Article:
Ray Whipple, a member of the Newton school board, questioned on May 8 the hiring process of leadership positions in the school district. While he specifically targeted the assistant principal position at Berg Middle School, he later clarified he is not questioning the person being hired, but the process itself.
Prior to the board voting to approve the full list of licensed personnel and classified personnel, Whipple at first requested to pull out the position so that school board members could discuss it as an individual agenda item; much like how consent agenda items may be treated.
However, the board did not grant Whipple’s request, but board president Robyn Friedman entertained a discussion. Whipple read from a prepared statement.
“As a school board it would be in our best interest to have an involvement in the selection process,” Whipple said. “Currently, the school board does not have an active role in the selection of all leadership positions, and we are expected to OK something that we do not have any prior knowledge of.”
Whipple went on to say the school board is ultimately responsible for making the decision to hire people for leadership roles, but he questioned how they could do that without being involved in any of the hiring steps. He also stressed leadership positions are “the framework for conducting effective schools.”
School boards, he added, need to be able to rely on leadership positions to make sure all areas within that building run smoothly.
“Hiring an administrator with no administration experience is showing the students, staff, parents and community that we are not serious about continuing to make the needed improvements with our school district so that it can be the best it can be,” Whipple said, later suggesting to table the hiring.
Whipple said the board should have more information on at least the top-two candidates before making an informed decision before putting it to a vote. At the very least he hoped his statement would make the school board take a closer look at the way leadership roles are filled within the district.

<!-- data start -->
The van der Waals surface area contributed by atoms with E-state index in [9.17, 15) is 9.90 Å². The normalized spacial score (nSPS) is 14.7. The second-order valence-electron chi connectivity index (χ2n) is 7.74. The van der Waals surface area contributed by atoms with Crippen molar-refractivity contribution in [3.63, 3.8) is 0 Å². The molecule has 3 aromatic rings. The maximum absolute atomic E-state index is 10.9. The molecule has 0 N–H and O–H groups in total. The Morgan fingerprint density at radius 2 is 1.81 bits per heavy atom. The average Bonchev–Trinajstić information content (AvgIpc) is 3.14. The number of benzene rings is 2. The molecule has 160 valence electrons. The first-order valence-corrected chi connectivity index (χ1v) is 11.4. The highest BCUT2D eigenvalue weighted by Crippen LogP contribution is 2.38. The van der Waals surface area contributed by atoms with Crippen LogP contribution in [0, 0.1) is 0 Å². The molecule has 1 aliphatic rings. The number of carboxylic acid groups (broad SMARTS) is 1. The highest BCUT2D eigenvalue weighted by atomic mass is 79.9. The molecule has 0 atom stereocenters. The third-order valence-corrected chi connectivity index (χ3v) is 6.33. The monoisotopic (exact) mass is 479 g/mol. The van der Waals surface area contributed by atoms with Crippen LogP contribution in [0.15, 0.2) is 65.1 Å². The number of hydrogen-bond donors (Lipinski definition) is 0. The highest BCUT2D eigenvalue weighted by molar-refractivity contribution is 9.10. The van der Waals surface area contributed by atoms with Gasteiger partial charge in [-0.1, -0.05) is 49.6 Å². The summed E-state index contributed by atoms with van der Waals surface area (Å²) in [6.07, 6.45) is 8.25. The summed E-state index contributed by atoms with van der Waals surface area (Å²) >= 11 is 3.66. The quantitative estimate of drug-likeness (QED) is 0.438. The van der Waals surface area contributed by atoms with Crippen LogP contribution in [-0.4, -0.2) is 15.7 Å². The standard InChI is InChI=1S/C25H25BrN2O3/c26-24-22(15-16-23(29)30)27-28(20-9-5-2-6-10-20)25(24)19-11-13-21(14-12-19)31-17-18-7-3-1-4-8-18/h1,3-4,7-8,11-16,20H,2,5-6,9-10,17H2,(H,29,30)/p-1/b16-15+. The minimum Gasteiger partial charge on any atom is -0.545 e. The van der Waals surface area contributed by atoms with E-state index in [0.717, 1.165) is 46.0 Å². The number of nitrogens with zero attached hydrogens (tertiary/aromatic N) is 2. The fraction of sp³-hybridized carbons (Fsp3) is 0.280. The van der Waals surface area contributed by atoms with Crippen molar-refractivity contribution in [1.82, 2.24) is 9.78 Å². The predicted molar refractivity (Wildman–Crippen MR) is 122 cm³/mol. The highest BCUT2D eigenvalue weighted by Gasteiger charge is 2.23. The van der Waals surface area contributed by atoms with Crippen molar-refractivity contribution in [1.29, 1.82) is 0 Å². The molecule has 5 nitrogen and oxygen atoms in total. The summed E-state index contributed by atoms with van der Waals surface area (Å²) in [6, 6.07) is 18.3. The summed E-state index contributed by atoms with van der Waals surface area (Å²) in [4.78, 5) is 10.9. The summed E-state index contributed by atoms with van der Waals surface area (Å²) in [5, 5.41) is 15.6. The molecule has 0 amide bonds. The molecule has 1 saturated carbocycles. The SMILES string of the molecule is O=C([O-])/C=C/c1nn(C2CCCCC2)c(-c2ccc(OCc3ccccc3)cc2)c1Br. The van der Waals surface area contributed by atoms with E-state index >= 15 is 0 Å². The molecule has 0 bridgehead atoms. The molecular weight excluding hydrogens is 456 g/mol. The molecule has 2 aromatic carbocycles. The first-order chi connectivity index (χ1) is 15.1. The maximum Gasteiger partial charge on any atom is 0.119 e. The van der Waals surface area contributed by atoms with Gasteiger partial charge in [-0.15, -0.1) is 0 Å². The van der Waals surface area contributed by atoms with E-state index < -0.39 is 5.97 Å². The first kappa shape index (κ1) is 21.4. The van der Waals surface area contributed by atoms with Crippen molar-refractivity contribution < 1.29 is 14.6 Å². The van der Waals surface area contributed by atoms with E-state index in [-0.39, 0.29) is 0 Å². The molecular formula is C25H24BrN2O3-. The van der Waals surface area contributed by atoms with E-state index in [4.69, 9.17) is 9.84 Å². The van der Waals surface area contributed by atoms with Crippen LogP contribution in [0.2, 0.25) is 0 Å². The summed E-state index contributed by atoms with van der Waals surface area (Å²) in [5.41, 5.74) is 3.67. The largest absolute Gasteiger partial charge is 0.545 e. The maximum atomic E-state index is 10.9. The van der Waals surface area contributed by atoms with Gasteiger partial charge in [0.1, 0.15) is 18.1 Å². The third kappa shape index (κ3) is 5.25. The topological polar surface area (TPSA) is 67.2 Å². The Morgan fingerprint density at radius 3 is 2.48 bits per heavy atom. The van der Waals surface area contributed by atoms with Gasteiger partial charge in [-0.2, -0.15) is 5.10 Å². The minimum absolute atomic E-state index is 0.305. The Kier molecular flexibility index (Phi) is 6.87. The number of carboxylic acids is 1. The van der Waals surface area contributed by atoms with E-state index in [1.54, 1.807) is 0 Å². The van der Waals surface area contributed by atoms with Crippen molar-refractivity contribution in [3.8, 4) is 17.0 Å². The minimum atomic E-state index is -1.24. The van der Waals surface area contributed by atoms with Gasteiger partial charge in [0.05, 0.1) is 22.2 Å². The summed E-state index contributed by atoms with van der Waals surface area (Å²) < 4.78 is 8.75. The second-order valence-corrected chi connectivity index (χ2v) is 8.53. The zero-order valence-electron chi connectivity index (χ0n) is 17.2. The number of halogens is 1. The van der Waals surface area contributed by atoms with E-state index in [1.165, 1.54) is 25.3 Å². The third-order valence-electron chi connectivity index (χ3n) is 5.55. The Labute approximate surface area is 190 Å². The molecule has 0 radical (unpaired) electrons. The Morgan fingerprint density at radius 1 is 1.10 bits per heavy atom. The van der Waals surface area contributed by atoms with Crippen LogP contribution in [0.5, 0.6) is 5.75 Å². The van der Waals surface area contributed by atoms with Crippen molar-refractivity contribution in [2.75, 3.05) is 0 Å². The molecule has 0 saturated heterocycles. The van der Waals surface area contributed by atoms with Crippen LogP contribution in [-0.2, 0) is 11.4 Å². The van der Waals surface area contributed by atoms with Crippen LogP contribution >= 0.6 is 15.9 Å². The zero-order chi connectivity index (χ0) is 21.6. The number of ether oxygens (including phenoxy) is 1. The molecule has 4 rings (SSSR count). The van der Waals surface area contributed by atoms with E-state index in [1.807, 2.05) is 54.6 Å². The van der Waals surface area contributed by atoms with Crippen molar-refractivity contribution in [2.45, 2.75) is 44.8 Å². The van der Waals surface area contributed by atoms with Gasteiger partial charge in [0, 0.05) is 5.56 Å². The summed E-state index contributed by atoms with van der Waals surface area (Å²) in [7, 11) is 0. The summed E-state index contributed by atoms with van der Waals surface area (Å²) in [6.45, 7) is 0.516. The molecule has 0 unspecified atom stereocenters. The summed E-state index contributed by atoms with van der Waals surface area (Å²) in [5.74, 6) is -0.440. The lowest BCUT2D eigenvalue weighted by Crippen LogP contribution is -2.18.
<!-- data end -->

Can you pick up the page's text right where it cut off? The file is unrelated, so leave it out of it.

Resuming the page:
School board member Donna Cook said the district’s elected officials are responsible for only one employee: the superintendent.
“I guess I feel like you’re — I’m a little frustrated — I feel like you’re being a mouthpiece for some teachers that have voiced some concerns,” Cook said. “…We haven’t been involved and we approve a whole page of hirings without knowing much about any of them.”
Cook was concerned if Whipple had not brought his concerns to the superintendent ahead of the meeting or to human resources.
Whipple said he did.
School board member Travis Padget suggested the topic be continued in a future discussion item on the agenda or as a work session. Padget said it would be a valuable discussion on how the school board’s role fits into the district’s hiring process. Fellow school board member Liz Hammerly agreed.
Whipple said, “We have to, in my opinion, change the process. Vice-principals on up. I think we need to be in on the decision-making process. They’re the ones that drive our school district. The other ones, we rely on those leadership positions so that I can rubber stamp that list.”
Whipple reiterated it has nothing to do with the people being hired but more so the policy not involving the school board. Friedman assured hiring processes would be part of a future agenda item. Cook is concerned because there are people in place who make those decisions.
“I don’t want to micromanage that either,” she said.
Whipple added, “But they’re not in leadership roles.”
Friedman respectively asked Cook and Whipple to end their discussion and put the matter to a vote. The school board voted 6-1 on approving the licensed personnel, with Whipple voting no. Berg Middle School Principal Bret Miller later approached the school board in defense of his new assistant principal.
“Jen Wiebel has been an instructional coach at Berg (for) six years,” Miller said. “I worked closely with her in my district office position at Berg and I’m fully confident that she is the right person for the job at this time … I would put my position on the line. She brings a skill set of instructional knowledge.”